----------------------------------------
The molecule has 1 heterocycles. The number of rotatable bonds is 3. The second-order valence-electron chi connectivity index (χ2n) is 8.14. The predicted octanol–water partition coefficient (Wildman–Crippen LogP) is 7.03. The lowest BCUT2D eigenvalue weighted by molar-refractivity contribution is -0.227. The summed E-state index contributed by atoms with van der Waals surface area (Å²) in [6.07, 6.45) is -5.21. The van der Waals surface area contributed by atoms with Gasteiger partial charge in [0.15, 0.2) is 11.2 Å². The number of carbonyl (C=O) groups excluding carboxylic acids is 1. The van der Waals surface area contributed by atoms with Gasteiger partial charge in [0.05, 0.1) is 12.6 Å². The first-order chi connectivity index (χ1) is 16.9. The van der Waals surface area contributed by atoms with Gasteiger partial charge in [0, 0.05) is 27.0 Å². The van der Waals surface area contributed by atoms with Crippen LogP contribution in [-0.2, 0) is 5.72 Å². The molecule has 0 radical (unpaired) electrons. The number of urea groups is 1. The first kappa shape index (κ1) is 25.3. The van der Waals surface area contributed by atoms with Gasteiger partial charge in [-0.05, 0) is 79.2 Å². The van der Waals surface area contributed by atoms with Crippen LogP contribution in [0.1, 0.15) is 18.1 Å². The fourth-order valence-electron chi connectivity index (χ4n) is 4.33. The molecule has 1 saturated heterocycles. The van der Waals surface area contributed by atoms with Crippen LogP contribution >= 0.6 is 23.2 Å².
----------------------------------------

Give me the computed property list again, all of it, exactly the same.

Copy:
The molecule has 1 heterocycles. The number of rotatable bonds is 3. The second-order valence-electron chi connectivity index (χ2n) is 8.14. The predicted octanol–water partition coefficient (Wildman–Crippen LogP) is 7.03. The lowest BCUT2D eigenvalue weighted by molar-refractivity contribution is -0.227. The summed E-state index contributed by atoms with van der Waals surface area (Å²) in [6.07, 6.45) is -5.21. The van der Waals surface area contributed by atoms with Gasteiger partial charge in [0.15, 0.2) is 11.2 Å². The number of carbonyl (C=O) groups excluding carboxylic acids is 1. The van der Waals surface area contributed by atoms with Gasteiger partial charge in [0.05, 0.1) is 12.6 Å². The first-order chi connectivity index (χ1) is 16.9. The van der Waals surface area contributed by atoms with Gasteiger partial charge in [0, 0.05) is 27.0 Å². The van der Waals surface area contributed by atoms with Crippen LogP contribution in [-0.2, 0) is 5.72 Å². The molecule has 0 radical (unpaired) electrons. The number of urea groups is 1. The first kappa shape index (κ1) is 25.3. The van der Waals surface area contributed by atoms with Gasteiger partial charge in [-0.05, 0) is 79.2 Å². The van der Waals surface area contributed by atoms with Crippen LogP contribution in [0.1, 0.15) is 18.1 Å². The fourth-order valence-electron chi connectivity index (χ4n) is 4.33. The molecule has 1 saturated heterocycles. The van der Waals surface area contributed by atoms with Crippen LogP contribution >= 0.6 is 23.2 Å².